NO NEED TO LOOK ANY FURTHER:
John Turturro drew on three decades of experience in the movie business for his role as a disruptive, egomaniacal actor in Nanni Moretti's Cannes entry "My Mother." But he won't name names.
"I've seen behavior way more extreme than that," Turturro said of his character, an American star who wreaks havoc on the set of an Italian workplace drama. "From lots of people. And from directors, too."
Moretti's tragicomedy, one of 19 competing for Cannes' Palme d'Or, centers on a director (Margherita Buy) whose latest project is coming unstuck even as her mother is dying.
Turturro provides much of the film's humor as Barry Huggins, who propositions his director almost as soon as he steps off the train, struggles with his Italian dialogue and tells self-aggrandizing anecdotes about working with Stanley Kubrick.
The film is a poignant meditation on losing a parent, and also provides a sharp insider's view of the movie business, with its egos and foibles.
"I've seen all kinds of crazy behavior," said Turturro, who won Cannes' best-actor prize in 1991 for "Barton Fink." That film's directors, Joel and Ethan Coen, head this year's Cannes jury.
"People are thrown together, a high-pressure situation. There is a vulnerability factor there.
"Also, people are lonely. They're unmoored from their families, from reality, and they can become crazy, and very needy.
"You can fall madly in love with someone while you're acting with them, but you don't really know the person at all. You're just in this make-believe world. And sometimes people do consummate that, and it usually turns out to be a disaster."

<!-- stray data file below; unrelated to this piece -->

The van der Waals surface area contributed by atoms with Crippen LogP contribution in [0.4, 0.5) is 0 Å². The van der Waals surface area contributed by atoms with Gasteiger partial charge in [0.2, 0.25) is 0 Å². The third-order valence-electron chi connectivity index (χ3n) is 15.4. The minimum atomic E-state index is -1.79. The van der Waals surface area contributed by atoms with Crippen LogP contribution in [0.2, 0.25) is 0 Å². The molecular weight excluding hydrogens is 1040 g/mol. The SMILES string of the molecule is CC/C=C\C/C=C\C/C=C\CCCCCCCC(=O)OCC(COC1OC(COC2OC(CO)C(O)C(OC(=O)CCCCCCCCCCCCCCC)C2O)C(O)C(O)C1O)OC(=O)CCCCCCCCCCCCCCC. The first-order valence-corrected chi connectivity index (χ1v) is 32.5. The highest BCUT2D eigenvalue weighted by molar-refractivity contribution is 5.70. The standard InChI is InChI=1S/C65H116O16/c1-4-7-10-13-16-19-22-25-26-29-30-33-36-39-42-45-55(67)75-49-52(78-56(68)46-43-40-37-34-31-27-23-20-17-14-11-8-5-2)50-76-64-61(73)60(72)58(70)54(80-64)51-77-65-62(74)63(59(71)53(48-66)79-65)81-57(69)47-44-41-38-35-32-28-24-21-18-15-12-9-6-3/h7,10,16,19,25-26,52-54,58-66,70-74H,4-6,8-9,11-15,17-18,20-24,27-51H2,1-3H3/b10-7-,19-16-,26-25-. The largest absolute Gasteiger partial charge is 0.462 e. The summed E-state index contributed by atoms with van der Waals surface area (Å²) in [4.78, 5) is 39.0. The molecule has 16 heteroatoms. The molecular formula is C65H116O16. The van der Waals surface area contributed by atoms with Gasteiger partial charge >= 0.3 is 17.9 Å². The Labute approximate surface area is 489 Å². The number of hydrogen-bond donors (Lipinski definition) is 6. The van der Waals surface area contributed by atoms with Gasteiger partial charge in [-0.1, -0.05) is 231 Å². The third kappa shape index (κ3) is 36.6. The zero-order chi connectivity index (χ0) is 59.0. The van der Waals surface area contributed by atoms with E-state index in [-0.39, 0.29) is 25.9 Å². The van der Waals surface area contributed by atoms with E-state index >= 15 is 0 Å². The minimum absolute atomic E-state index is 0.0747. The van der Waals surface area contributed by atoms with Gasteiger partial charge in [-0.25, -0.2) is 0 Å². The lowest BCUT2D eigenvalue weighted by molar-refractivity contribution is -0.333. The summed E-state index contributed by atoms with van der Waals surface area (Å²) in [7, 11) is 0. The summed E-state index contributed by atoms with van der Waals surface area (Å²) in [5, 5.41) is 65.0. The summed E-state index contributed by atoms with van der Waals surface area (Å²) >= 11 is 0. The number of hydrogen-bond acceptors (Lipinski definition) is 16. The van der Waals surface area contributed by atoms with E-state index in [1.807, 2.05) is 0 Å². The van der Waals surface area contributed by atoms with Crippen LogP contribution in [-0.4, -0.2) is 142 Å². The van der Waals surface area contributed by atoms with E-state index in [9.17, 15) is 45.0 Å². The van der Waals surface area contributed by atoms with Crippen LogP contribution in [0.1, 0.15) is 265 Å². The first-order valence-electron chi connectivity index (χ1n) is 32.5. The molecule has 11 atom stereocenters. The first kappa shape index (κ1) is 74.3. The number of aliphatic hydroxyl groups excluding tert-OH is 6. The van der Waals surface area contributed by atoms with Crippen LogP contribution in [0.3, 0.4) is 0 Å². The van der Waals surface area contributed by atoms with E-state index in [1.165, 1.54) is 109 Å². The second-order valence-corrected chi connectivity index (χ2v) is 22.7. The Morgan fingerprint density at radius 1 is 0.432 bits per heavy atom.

—By Jill Lawless, http://Twitter.com/JillLawless
PARTIES AROUND TOWN:
Swanky bashes go hand-in-hand with film festivals, and no more so than in Cannes, where the French Riviera and the luxurious surroundings are the perfect backdrop for the glitzy jetset.
One of the more fancy events occurred over the weekend, as David Unger, co-CEO of Three Six Zero Entertainment, held a brunch in a swanky home in the mountains outside of Cannes. Sunday's setting was so remote that guests — who included top models and Hollywood producers, directors and agents — were transported to the location via an Uber helicopter.
There have also been many yacht soirees and of course, film premiere after-parties. "Carol," a 1950s lesbian drama starring Cate Blanchett and Rooney Mara, received raves at its Monday premiere; afterward, the two co-stars changed from their red carpet ball gown attire to more relaxing but still glamourous attire and huddled up in a private area at the Grey Goose party as guards kept pesky guests seeking selfies with the stars away.